The grocery store can no longer be all things to all people.
It used to be that grocery shopping behavior was the same regardless of age, income or ethnicity. Everyone shopped once or twice a week at their local grocery store and everyone bought the same brands.
But a combination of factors—a renewed interest in healthful, fresh food; an ever-more-diverse population; and, most importantly, the polarization of income groups—has led to a new set of shopping behaviors.
And with them have emerged a new set of opportunities.
Shopping based on income and occasion
While the move to more healthful eating and an increasingly diverse population have caused and will continue to produce fundamental changes in the way Americans shop for groceries, it is the growing gap between the rich and the poor that is having the most profound impact.
Much in the same way that the country’s increasing income disparity has produced new shopping behaviors for apparel (the rise of high-low fashion) and home improvement (the success of DIY megastores like Home Depot and the steady shift upmarket for home furniture and accessories retailers like Restoration Hardware), when it comes to groceries, the rich shop for different reasons than the poor do.
To better illustrate the discrepancy, we have segmented grocery shopping occasions into four types: regular (recipe items needed for preparation that will take place anywhere from that day to up to a week out), convenience (“dinner tonight,” which typically takes the form of freshly prepared meals), stock-up and special (parties, holidays, etc.). As Exhibit 1 illustrates, the rich not only shop for groceries based on convenience and special occasions far more often than the poor—28% and 33%, respectively—they shop at more stores overall.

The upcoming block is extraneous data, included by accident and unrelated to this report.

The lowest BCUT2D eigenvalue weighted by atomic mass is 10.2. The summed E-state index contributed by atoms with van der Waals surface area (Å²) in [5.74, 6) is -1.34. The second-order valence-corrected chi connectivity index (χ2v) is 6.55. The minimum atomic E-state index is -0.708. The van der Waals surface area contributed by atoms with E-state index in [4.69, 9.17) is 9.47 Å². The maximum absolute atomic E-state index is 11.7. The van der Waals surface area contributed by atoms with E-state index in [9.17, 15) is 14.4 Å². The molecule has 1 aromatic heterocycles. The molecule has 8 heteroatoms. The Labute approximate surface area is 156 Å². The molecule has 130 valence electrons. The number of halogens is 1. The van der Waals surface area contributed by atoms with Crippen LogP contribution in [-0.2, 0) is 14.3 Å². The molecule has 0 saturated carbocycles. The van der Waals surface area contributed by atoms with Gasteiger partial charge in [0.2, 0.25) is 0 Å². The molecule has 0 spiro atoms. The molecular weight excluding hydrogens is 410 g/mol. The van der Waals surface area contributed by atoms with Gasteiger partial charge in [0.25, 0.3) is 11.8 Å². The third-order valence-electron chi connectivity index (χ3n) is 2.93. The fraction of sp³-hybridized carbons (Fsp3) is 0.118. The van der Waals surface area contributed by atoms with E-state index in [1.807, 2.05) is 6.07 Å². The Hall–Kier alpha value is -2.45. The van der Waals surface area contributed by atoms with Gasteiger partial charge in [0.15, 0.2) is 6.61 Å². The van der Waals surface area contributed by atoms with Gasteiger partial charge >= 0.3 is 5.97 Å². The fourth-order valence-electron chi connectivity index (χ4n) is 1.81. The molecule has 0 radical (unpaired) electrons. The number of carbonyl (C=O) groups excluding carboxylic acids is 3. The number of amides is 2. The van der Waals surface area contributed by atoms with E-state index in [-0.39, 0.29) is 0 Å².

Income- and occasion-based shopping has, in turn, fundamentally altered the grocery landscape itself. As seen in Exhibit 2, upper-income consumers and their frequent convenience-based grocery shopping have helped drive the success of Whole Foods, which offers a rich selection of made-to-order and prepared meals, while high unemployment has forced a growing share of the population to reduce the number of trips it makes for special occasions and instead concentrate on regular grocery shopping at the likes of hard discounters like Aldi and WinCo and, increasingly, dollar stores.
But as both Exhibits 1 and 2 also make clear, the diverging set of grocery shopping behaviors has created new growth opportunities.
At the high end, grocers are serving the convenience occasion-driven shopper in myriad ways. Regional chains like Fairway and Bi-Rite are offering freshly prepared foods that are near restaurant-like in quality, for example, a model with which Fresh & Easy could have succeeded had their real estate strategy not consisted of too many locations populated with the wrong demographics.
Stores like Sprouts and Fresh Market, meanwhile, are focused on providing an exceptionally personalized, neighborhood-store style of service, with enough staff to ensure quick counter assistance, short checkout lines and help in carrying groceries out to shoppers’ cars.
Targeting the high-income special-occasion shoppers are stores like BevMo, a regional chain whose core offering is wine but also features an ever-widening array of party staples including liquor, soda, gourmet finger food— even hostess gifts. And Smart & Final is using its large food service–sized SKUs to target the special occasion needs of companies.
While the stock-up trip continues to be owned by Costco, a few ethnic superstores are creating hypermarts targeted at key segments of the population. Great Wall in the Mid-Atlantic region, for example, has a huge format focused on Asian cuisine with imported products and many of the features of an Asian wet market, where customers can select from tanks of live fish and crabs and have their selection cleaned one of five different ways. Great Wall also has an extensive selection of frozen convenience foods that are attractive to second-generation Asians who lack the time or patience to cook from scratch.
High-end grocers to watch: Fresh Market, Sprouts, Bristol Farms, New Seasons, Great Wall
5 November 2013